activity was created by Irene Chan, a San Francisco artist who was commissioned
by the Exploratorium. It provides a demonstration on different ways to
print. After the demonstration, visitors can create their own compositions
and patterns from everyday objects.
project is an investigation of an alternative way of looking at or perceiving
everyday objects. How often do we take the time to look at and study objects
in detail? Textures are emphasized in prints. Objects and their details
are seen differently. One begins to see the formal patterns of life recurring
again and again."
non-toxic textile paint. Good colors are yellow, red, blue, green,
rubber paint brayers (rollers). It is best to use 6 soft rollers
for the palette ink and 6 hard rollers for the dry rolling at
the end. If these are not available, 12 hard rollers will work
paper (9" x 12", many colors)
Newsprint pads (18" x 24")
Clear acrylic sheets (8" x 10")
materials (fruits, leaves, branches, fabrics, palm fiber, dried
bucket of clean water
you have a sink nearby, you should provide one squeeze bottle
of soapy water and another of plain water with plenty of paper
towels for washing-up.
rack for prints.
Objects. Find everyday objects. Paint on
them, then press firmly on paper. Look at the interesting shapes
and patterns made. Experiment by printing on top of shapes and/or
objects: sections of fruits, leaves, moss, acorns, etc.
Find objects with interesting textures. Use a roller to roll paint
onto the object. Put a piece of paper over the object. Roll a clean
roller on the paper. Carefully
lift the paper. You will be able to see textures from things that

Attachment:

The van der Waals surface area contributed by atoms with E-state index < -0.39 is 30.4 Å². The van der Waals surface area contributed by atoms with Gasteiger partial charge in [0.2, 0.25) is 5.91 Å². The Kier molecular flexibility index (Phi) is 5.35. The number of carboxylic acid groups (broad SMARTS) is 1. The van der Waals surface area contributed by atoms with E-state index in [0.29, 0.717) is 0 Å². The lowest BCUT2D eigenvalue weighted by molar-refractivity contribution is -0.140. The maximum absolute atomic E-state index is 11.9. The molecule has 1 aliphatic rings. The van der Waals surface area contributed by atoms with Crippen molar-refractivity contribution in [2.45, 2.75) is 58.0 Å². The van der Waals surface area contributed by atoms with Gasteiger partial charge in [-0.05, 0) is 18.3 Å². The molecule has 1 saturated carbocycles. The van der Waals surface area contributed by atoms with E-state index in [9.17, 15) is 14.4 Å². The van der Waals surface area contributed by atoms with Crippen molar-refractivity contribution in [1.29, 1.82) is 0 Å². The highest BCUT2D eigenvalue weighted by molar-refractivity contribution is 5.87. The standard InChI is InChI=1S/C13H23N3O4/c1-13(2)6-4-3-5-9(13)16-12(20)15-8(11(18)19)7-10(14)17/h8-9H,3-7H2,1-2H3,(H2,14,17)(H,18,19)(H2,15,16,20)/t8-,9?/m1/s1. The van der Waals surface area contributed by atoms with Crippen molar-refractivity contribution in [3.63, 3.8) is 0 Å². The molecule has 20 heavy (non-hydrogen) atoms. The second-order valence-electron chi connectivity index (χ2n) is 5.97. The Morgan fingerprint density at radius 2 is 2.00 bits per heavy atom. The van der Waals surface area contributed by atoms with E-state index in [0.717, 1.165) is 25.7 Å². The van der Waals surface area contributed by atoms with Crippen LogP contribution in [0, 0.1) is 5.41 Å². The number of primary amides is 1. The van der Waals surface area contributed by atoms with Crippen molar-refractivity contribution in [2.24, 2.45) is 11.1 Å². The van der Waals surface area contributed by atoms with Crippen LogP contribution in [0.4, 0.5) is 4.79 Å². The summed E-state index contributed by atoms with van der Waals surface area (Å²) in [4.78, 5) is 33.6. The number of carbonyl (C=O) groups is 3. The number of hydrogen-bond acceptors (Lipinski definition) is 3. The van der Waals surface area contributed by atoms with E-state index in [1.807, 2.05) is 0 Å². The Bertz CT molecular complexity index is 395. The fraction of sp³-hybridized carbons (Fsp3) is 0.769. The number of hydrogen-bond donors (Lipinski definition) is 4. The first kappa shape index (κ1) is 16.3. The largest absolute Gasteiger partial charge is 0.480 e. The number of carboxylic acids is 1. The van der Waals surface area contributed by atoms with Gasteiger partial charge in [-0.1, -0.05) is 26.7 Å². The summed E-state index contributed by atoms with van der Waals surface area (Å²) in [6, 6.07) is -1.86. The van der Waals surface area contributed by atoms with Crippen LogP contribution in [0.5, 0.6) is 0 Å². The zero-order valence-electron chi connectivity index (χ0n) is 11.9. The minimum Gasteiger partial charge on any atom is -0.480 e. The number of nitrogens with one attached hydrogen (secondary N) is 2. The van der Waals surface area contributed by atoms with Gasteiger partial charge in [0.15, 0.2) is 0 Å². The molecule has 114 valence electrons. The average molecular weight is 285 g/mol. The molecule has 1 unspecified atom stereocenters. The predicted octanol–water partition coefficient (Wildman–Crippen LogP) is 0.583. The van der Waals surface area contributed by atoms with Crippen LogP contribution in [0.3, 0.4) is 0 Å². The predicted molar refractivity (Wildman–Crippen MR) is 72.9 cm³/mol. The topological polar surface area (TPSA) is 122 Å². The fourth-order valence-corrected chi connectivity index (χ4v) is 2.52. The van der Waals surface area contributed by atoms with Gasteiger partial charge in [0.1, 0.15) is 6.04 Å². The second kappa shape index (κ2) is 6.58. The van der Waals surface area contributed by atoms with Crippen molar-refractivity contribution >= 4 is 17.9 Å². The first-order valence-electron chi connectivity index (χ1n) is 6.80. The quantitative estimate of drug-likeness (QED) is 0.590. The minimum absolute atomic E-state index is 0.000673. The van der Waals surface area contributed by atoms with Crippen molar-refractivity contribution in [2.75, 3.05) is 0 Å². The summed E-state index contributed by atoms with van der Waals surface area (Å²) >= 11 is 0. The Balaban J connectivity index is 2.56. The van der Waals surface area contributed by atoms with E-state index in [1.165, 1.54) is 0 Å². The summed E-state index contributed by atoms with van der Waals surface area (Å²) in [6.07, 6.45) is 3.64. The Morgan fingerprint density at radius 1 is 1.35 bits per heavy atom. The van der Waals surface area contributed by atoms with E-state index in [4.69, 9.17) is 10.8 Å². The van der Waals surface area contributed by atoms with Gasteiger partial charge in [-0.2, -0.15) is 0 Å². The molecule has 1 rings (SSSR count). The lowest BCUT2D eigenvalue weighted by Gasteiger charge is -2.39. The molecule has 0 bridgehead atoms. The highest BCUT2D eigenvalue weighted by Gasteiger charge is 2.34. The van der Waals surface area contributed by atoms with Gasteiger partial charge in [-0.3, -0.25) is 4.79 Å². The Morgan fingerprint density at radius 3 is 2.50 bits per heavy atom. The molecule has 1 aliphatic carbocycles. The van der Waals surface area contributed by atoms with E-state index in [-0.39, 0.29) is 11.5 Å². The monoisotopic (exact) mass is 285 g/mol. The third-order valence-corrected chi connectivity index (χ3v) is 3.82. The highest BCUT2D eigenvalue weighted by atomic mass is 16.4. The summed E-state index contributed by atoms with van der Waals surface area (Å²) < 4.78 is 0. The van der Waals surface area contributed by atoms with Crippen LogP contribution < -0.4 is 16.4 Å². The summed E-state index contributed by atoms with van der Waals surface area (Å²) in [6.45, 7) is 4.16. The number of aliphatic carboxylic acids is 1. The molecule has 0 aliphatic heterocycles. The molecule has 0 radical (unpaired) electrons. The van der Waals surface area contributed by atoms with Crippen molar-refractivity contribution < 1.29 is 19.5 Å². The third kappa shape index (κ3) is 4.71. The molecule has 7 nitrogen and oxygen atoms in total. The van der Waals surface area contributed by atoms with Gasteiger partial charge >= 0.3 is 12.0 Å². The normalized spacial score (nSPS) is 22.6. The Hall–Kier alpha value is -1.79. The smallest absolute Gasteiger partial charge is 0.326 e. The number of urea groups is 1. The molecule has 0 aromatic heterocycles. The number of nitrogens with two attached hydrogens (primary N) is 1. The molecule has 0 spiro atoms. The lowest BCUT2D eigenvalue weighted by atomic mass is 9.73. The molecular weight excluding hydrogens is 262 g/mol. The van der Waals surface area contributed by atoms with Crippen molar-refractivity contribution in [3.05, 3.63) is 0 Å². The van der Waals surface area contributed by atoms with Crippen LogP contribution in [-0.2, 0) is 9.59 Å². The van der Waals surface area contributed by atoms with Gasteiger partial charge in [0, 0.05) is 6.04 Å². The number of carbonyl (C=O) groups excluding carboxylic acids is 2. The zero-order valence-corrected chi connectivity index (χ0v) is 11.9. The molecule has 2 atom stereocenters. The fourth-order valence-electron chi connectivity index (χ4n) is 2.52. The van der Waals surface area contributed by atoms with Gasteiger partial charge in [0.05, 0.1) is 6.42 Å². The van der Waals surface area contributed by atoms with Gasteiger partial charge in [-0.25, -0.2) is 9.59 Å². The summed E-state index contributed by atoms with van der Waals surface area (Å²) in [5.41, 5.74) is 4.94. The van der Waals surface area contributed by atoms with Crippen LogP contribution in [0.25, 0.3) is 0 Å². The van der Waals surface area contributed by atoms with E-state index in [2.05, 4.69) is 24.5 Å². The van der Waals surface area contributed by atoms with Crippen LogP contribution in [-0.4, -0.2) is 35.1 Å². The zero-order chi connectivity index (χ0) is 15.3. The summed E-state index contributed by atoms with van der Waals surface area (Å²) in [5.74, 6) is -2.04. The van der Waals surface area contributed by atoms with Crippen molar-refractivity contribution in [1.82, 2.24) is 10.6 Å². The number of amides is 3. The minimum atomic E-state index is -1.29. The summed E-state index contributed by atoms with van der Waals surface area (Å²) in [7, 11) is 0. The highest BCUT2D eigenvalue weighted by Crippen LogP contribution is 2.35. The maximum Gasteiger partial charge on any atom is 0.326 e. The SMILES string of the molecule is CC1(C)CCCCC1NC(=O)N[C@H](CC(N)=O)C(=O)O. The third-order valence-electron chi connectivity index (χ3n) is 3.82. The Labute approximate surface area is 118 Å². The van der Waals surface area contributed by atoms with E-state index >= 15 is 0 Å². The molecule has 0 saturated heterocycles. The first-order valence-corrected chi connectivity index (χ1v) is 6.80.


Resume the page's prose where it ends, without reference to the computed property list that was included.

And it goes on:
you may not have noticed before.
Place 6 newsprint pads along the edge of two large tables
and place one, for purposes of demonstration, in the center, facing the
6 work stations. Put a dry, clean roller at each work station. Place acrylic
sheets in front of newsprint pads. There is one palette for each color.
Scoop out a different color paint for each acrylic sheet and with a different
roller for each color, "roll out" the ink onto the acrylic sheet
so that each roller is covered with ink. Set up drying rack, large trash
can, cleaning spray bottles and paper towels and printing materials (dry
plants and fruits). Put dry plants on a shelf underneath the tables. Place
leaves, etc., in small piles near all the work stations. Continue to replenish
the dry plants as needed.
Demonstrate the printing from your workstation in the
center. Take a leaf, place it on the newsprint pad. Select a color and
roll out the paint. Roll this color onto the leaf. Return the paint roller
to the color palette. Take the leaf and turn it upside down on a piece
of construction paper (the inked side is face down). Fold the newsprint
pad over, or find a clean area on the pad. Place the construction paper
with inked leaf under a clean piece of newsprint. With a clean, dry roller,
roll all the layers with firm pressure. Lift the newsprint, pull out the
construction paper and peel the leaf off. You will make a relief print
of the leaf.
Ask visitors when they sit down at a work station whether
they would like an apron. Ask which color of construction paper they would
like to print on. Demonstrate the printing process. I have found that
after demonstrating, it is a good idea to watch and show visitors, step-by-step
again while they are trying the technique. Encourage them to return the
paint rollers to the correct color palette and to keep the dry roller
clean. Problems do happen, however: the paint rollers get mixed up and
the dry rollers get into the paint palettes. When this occurs, take the
rollers, roll them out on some newsprint to remove excess ink, dip them
into the bucket of water, and dry them with paper towels. Return the rollers
to the right places. After visitors have made their prints, offer to hang
up the artwork to dry, so they can continue to visit the museum and pick
up the artwork when they are ready to leave. Show them the cleanup area
with soapy water and paper towels. Clean up the work station. Throw away
used dry plants, and turn the newsprint pad over to begin again.
Use dried leaves with prominent veins. Buying the leaves
from a dried flower shop is best because they are preserved with a waxy
coating that is excellent for printing. Unpreserved leaves are hard and
crispy, so they can easily break. Besides leaves, there are infinite possibilities
for objects to print from. Most visitors will be delighted at the results
of their printmaking.